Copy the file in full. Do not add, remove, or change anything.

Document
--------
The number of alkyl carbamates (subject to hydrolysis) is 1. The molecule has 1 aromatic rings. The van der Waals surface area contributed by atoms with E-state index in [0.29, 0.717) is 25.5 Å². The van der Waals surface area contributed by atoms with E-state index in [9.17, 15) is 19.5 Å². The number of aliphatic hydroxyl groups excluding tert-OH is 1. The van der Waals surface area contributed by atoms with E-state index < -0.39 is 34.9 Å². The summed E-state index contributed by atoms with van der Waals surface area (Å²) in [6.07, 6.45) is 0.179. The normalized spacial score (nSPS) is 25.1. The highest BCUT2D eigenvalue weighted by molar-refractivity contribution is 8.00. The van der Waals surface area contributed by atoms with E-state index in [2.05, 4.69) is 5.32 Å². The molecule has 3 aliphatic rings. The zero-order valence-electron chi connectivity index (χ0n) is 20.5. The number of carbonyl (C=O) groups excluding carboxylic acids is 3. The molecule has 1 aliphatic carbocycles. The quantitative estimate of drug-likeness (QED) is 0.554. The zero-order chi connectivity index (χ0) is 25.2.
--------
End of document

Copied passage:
The number of alkyl carbamates (subject to hydrolysis) is 1. The molecule has 1 aromatic rings. The van der Waals surface area contributed by atoms with E-state index in [0.29, 0.717) is 25.5 Å². The van der Waals surface area contributed by atoms with E-state index in [9.17, 15) is 19.5 Å². The number of aliphatic hydroxyl groups excluding tert-OH is 1. The van der Waals surface area contributed by atoms with E-state index < -0.39 is 34.9 Å². The summed E-state index contributed by atoms with van der Waals surface area (Å²) in [6.07, 6.45) is 0.179. The normalized spacial score (nSPS) is 25.1. The highest BCUT2D eigenvalue weighted by molar-refractivity contribution is 8.00. The van der Waals surface area contributed by atoms with E-state index in [2.05, 4.69) is 5.32 Å². The molecule has 3 aliphatic rings. The zero-order valence-electron chi connectivity index (χ0n) is 20.5. The number of carbonyl (C=O) groups excluding carboxylic acids is 3. The molecule has 1 aliphatic carbocycles. The quantitative estimate of drug-likeness (QED) is 0.554. The zero-order chi connectivity index (χ0) is 25.2.